There were fantastic teams at all three firms. And, as someone who works across multiple agencies,  I’ve hopefully learned something about spotting shooting stars and telling them apart from the recently great who have become inwardly focused and are on the road to decline.

When you partner with a firm, their weaknesses become yours.  When you’re investing heavily in marketing, learning to read an agency and its challenges is a client-side survival skill.  It helps to ask if they are fantastic and devoted to a well defined market, as divergent opportunities spread agencies thin, and can dilute both their value and their viability.

6 Responses to "Boston Agencies Pursue Product Revenue with Mixed Results"

  • ExBigBadder

    July 9, 2010

    Interesting perspective. It would have been interesting to see what would have happened with BigBad if the president (Ty Glasgow) didn’t lie and cheat his employees, clients and vendors. The fact that he has a new job at Bridgeline after a failed acquisition of BigBad by Bridgeline raises a lot of eyebrows. The Attorney General has apparently determined that 100’s of thousands of dollars of unpaid wages doesn’t warrant full investigation and prosecution.

  • beenthere

    July 18, 2010

    Having worked at two of the three, I can say they were incredibly different in many ways. The smaller agency had the benefit of great management, but less opportunity for growth, and smaller projects. The larger agency had good clients, elite projects, and an amazing staff. In the end, greedy management destroyed the larger firm. The smaller company never would have thought of cheating it’s employees out of their paycheck, because they were too aware of how much their employees were worth.

  • Esposito

    July 21, 2010

    The management at BigBad lacked the ability to identify and foster innovation. That truly was the beginning of its demise.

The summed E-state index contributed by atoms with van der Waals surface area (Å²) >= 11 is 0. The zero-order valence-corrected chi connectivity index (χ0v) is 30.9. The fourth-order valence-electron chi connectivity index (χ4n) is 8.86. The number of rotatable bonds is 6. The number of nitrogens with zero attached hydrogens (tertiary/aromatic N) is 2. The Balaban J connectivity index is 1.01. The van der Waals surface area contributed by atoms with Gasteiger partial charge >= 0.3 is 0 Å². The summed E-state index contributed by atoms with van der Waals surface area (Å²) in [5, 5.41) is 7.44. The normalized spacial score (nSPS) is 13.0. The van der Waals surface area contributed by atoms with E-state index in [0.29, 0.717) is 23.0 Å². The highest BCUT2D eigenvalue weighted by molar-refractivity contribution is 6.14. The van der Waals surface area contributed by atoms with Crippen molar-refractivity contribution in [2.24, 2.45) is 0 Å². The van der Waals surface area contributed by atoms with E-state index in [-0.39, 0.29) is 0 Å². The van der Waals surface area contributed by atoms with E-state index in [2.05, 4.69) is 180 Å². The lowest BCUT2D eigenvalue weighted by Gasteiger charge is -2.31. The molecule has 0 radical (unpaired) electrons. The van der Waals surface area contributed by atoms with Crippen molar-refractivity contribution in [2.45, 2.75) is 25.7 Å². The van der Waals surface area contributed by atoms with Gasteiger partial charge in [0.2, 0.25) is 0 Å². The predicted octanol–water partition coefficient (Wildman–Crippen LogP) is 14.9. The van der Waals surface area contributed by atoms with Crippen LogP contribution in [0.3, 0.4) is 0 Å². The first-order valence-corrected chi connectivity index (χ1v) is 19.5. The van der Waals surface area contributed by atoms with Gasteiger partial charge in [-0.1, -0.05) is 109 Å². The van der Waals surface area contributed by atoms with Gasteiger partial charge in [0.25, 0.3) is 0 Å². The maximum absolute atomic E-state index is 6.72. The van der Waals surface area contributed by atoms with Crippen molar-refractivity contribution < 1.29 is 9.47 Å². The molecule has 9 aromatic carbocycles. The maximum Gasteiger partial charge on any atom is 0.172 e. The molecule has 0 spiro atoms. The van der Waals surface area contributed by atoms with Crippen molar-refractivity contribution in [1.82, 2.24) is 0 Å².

• SeenTheEvil

    July 21, 2010

    Yeah, bigBad had a pattern of stealing from employee 401(k) plans (hence the DOR investigation) and a lack of ethics at the highest level. That the man who ran it into the ground is now in a position to do that to another company and blames everyone BUT himself demonstrates why BigBad, with so much talent, is but a memory.

  • Lesson_Learned

    July 21, 2010

    BigBad had some amazingly talented people and great clients— but the management (or should I say mis-management) squandered that away with greed and lack of leadership. Then there was the stealing…

  • BigBadder from the past

    August 13, 2010

    I worked for Ty Glasgow for several years at BigBad during some of the lean dot com years. I was astonished how poorly he treated his employees, constantly demanding they work 60+ hours for industry minimum pay, not contributing to their 401k (which is illegal), and blackballing any employee who would try to improve conditions. You can’t believe how much a tyrant this man was — he took a wonderful design culture and bled it to death. Before BigBad collapsed due to Ty’s mismanagement, he was literally lying to his management team, his clients, and his board of directors all at the same time (“I had a heart attack,” “I’ve been in a car accident”…) to cover for his scrambling meltdown. Karma is a b**** and this man has a lot of bad news coming his way.